That exaggeration is also a joke at the expense of the “serious” and “true” enduring artists, who believe in time’s accumulation as a meaningful value. We are supposed to imagine what we will feel and experience if we watch a song that seems to be stuck and repeats itself, to think how excruciatingly bored we will be, and how we will struggle inwardly between the desire to walk out and the urge to persevere and stay. But none of this actually happens: it’s all a simulated experience.

Courtesy of Center for Contemporary Art

The focus on appearance as an end also pervades the 10 paintings of settlers’ homes. The houses are rendered separately, one per painting. All of them are drawn from the front and fill the canvas in the same way and from the same distance. The style is blatantlyamateurish and nave, as though from a hobby group, deliberately bland, with obedient brushstrokes and a filling of blank spaces, turgid coloration and pedantically mimetic attention to detail.

The result is a small, suburban neighborhood of villas, completely artificial, in which little Israeli flags attached to parked cars wave in the breeze and larger ones flop from the windows of houses. Without addresses or names of specific settlements, this artistic tactic poses with feigned innocence in the likeness of a 19th-century pilgrimage, in which the Holy Land is portrayed through misty eyes.

Perhaps the idea was to depict a generic quality of life rife with sated insensitivity – architecture as amorality. Or perhaps it’s the realization of violent fantasy through painting: the occupied territories without Palestinians, a heaven on earth.

The paintings “tell a story about the banality of everyday life amid complex political turmoil,” the curator, Chen Tamir, writes, suggesting a censored paraphrase of Hannah Arendt. The disparity between the anemic allusion to the “banality of evil” and the unsatisfying artwork is supposed to trigger the viewer’s frustration, stir in him the feeling and thought that art is unsuccessful in representing evil – that it only assesses its own failure. Ultimately, Tamir continues, the exhibition “is a bold statement on art’s futility in the face of social and political strife.”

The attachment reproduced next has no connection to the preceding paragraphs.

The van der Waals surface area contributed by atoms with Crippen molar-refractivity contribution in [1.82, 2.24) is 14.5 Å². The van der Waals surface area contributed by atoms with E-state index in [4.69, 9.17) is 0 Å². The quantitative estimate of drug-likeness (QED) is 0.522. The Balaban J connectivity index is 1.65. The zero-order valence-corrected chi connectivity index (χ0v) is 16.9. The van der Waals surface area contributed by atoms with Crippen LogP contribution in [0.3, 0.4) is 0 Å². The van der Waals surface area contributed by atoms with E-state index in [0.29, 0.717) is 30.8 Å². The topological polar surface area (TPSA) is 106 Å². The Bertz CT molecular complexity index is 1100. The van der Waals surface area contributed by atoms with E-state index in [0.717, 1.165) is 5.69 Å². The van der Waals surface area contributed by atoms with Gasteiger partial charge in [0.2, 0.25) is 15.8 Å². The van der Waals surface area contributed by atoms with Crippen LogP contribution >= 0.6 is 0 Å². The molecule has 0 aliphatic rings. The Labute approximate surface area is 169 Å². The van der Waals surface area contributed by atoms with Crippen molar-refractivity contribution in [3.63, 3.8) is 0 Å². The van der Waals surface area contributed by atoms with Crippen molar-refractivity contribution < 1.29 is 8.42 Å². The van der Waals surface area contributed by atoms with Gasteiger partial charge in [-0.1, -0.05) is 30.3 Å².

She also states: “In any medium he uses, Kjartansson looks at pretending and staging as ways in which an artist can explore sincere emotion, employing romantic suffering and Weltschmerz.” She then quotes from the catalog of the artist’s exhibition at the New Museum in New York: “Kjartansson both celebrates and derides the romanticized figure of the artist as a cultural hero.”

Courtesy of Center for Contemporary Art

The truth is that it’s not really important whether Kjartansson is a Romanticist who uses sarcasm, or the opposite, or whether conceptual art is his camouflage. A New Yorker article by Calvin Tomkins in April quotes him as predicting that neither Israelis nor Palestinians would like the exhibition (he somehow imagined that Palestinians would be able to access the Tel Aviv gallery). Tomkins quotes Kjartansson as saying, “It’s just boring suburban architecture, but right now these are the most conflicted houses on earth.”

Be that as it may, the worried/sated equanimity of his work proves that irony is the new cool – a style that foists itself on reality and eradicates it. Worse, irony is the contemporary incarnation of postmodernism, according to which everything is only representation anyway, a curtain of contrivance, rhetoric.

Center for Contemporary Art, 2a Tsadok Hacohen Street, corner of Kalisher Street, Tel Aviv, (03) 510-6111; Mon.-Thurs. 14:00-19:00, Fri.-Sat. 10:00-14:00; until August 6.